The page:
1.      F, T     

(Do not fill in CE.) The first statement is false—water is actually less dense in its solid, frozen form, which is not true of most liquids. This is due to the hydrogen bonds that form between water molecules in water’s liquid state. When the temperature of water becomes low enough that water freezes, the molecules are locked into a regular, crystal lattice structure in which the molecules are actually farther apart from each other than they are when water is in its liquid state. The second statement is true, but since the first is false, there is no need to fill in the CE oval.

2.      D     

You’ll need to use the periodic table you’re given during the exam to answer this question since you’ll have to find the masses of the gases. Remember that the density of a gas is measured in grams per liter and that you will calculate the volume using the standard for gases at STP: 22.4 L per mole. Finally, remember that the heavier the molecule, the more dense the gas. A Helium is only 4 g/mol, B argon is 40 g/mol, C carbon dioxide is 44 g/mol, D xenon is 131 g/mol, and E nitrogen (N2) is diatomic, so this means it has a mass of 28 g/mol. The best choice is D, xenon.

3.      C     

This question appears to be very involved, so you might be tempted to use the ideal gas equation; however, the question only asks for the pressure of the dry gas. You’re given atmospheric pressure and water vapor pressure at the defined temperature, so all you need to do is subtract the water vapor from the atmospheric pressure: 758 mmHg - 22.4 mmHg = 735.6 mmHg; this matches C. Since you will not have a calculator, round numbers off: 760 - 20 = 740. The closest answer choice is C.

4.      E     

In this problem, the phase does not change; liquid water increases in temperature by 20.0˚C. This will take energy—to calculate the energy, use the equation q = mCp DT. You have all the information that you need: Q = (50.0 g)(4.184 J/gºC) (20.0ºC). Again, make the math easy: approximate that 2050 = 1000, then multiply by 4 to get 4000 J—the only answer choice that’s close is choice E.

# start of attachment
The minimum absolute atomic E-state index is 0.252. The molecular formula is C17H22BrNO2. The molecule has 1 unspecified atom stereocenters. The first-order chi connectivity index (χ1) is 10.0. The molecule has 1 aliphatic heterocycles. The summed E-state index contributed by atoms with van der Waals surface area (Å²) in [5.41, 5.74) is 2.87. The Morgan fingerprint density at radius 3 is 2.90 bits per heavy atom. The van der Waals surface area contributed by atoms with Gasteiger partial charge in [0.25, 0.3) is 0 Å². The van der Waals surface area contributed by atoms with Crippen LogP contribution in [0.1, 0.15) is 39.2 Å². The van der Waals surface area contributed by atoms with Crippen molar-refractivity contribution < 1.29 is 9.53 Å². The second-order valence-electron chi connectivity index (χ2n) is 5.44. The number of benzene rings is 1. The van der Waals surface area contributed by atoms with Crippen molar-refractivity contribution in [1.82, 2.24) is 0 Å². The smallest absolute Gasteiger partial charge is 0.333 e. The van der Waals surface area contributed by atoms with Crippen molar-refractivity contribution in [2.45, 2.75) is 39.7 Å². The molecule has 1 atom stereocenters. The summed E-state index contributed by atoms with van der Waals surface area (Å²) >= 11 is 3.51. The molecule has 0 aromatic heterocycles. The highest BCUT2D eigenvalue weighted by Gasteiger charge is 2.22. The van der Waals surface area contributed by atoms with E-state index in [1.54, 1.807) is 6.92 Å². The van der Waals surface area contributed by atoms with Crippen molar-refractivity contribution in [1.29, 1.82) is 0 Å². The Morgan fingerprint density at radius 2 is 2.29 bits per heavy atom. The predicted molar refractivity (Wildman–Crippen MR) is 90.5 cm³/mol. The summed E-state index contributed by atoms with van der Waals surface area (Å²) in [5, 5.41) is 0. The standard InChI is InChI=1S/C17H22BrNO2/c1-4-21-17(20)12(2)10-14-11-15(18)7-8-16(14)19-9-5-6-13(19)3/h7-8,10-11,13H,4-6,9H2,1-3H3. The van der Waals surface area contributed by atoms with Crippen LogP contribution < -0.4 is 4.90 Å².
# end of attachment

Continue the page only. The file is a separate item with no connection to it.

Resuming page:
5.      C     

A is the triple point, so this statement is true. B is the line that separates the solid and the liquid, so this is also a true statement. C is the answer. The slope of this line is not negative; it is positive. The second half of the statement is true: when there is a positive slope, the solid is more dense than the liquid. D is where the solid and vapor phase meet, so this statement is also true—sublimation and deposition are the changes of state associated with solids and gases. Finally, E is also a true statement—the line represents where the liquid meets the vapor, and so these changes of state could take place.

6.      T, T     

(Fill in CE.) The first statement is true: most ionic solids are characterized as having a high melting point. Ionic solids are also hard and brittle, with poor thermal and electrical conduction. The second statement is also true—ionic solids consist of positive and negative ions held together by electrostatic attractions, and you should fill in CE because the second statement is the reason for the first statement’s being true.

7.      E     

To answer this question, you must think about the relationship between pressure and volume. Boyle’s law states that if the pressure is increased, the volume will decrease if all other factors are held constant. This type of relationship is an inverse relationship, and choice E is the only graph that shows an inverse relationship.

8.      D